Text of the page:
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NNP Blog

Jun 08 2020

More on the Golden Biscuit

In the 6/7/2020 E-Sylum Ron Guth mentioned the “golden biscuit,” referring to an 1816 N-1 large cent presented by Doug Smith in an 1976 EAC whist match with Ted Naftzger. Newman Portal results for “golden biscuit” provide additional context on the use of this term. The earliest mention found is the February 1976 Stack’s sale in which the cataloguer (probably Smith) describes an 1827 N-1 cent, in part: “the obverse brings to mind a golden biscuit fresh from the oven.” The usage of the term evolves to silver coins, such as in Goldberg’s Kardatzke I (February 2002, lot 1165) where an 1894-S 50c is cataloged as “a golden biscuit from the mint’s oven. Lovely and delicious.” Still, “golden biscuit” is used primarily with copper and more specifically with the Smith 1816 N-1, which reappears in in the Stack’s Halpern sale (March 1988, lot 286).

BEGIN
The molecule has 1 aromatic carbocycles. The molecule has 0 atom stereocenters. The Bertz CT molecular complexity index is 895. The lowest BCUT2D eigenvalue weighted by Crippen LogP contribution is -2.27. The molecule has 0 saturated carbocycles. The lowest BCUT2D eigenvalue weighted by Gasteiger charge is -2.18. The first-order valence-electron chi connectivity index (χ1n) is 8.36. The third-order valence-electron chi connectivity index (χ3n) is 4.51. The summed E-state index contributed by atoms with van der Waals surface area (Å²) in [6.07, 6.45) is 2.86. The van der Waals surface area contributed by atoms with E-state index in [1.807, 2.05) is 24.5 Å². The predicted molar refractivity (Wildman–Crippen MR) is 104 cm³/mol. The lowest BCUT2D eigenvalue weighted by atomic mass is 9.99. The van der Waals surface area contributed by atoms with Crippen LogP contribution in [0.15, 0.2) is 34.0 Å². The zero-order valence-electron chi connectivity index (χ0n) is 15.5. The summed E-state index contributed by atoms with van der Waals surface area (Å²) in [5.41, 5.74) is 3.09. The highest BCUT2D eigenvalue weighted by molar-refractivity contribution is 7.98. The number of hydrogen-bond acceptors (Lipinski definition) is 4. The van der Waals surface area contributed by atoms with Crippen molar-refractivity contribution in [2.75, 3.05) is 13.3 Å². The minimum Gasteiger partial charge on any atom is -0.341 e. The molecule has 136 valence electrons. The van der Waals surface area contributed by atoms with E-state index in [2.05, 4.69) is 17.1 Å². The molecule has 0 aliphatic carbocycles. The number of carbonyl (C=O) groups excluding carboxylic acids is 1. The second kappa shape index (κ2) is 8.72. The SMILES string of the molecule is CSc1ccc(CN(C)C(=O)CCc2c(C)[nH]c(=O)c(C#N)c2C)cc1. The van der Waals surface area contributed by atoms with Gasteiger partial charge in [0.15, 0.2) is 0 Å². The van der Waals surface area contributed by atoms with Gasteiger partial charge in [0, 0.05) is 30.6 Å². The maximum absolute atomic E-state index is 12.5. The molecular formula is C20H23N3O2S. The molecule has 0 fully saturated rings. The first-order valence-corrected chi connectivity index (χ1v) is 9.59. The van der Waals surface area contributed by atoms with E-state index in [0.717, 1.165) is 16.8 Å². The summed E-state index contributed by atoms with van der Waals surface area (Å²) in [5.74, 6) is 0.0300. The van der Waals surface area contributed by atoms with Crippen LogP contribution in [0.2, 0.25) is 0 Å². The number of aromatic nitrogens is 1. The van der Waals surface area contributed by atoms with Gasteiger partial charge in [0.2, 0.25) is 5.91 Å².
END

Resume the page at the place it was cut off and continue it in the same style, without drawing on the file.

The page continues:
Good coins need good names, such as the “ice cream” specimen of the 1894-S dime, or the “Martha Washington” 1792 half disme. This is a longstanding tradition within American numismatics, well-established with the publication of the Dr. Maris 1869 work on 1794 cent varieties. Maris proposed descriptive terms for various 1794 large cent varieties, such as the “scarred head,” “pyramidal head,” “patagonian,” etc. The sheer quantity of coin varieties demands the use of numbers at some point, but the use of descriptive terms for more memorable pieces lends color to what might otherwise be tedious technical studies.

Link to NNP search results for “golden biscuit”:
Link to Edward Maris’s Varieties of Copper Issues of the United State Mint in the Year 1794:
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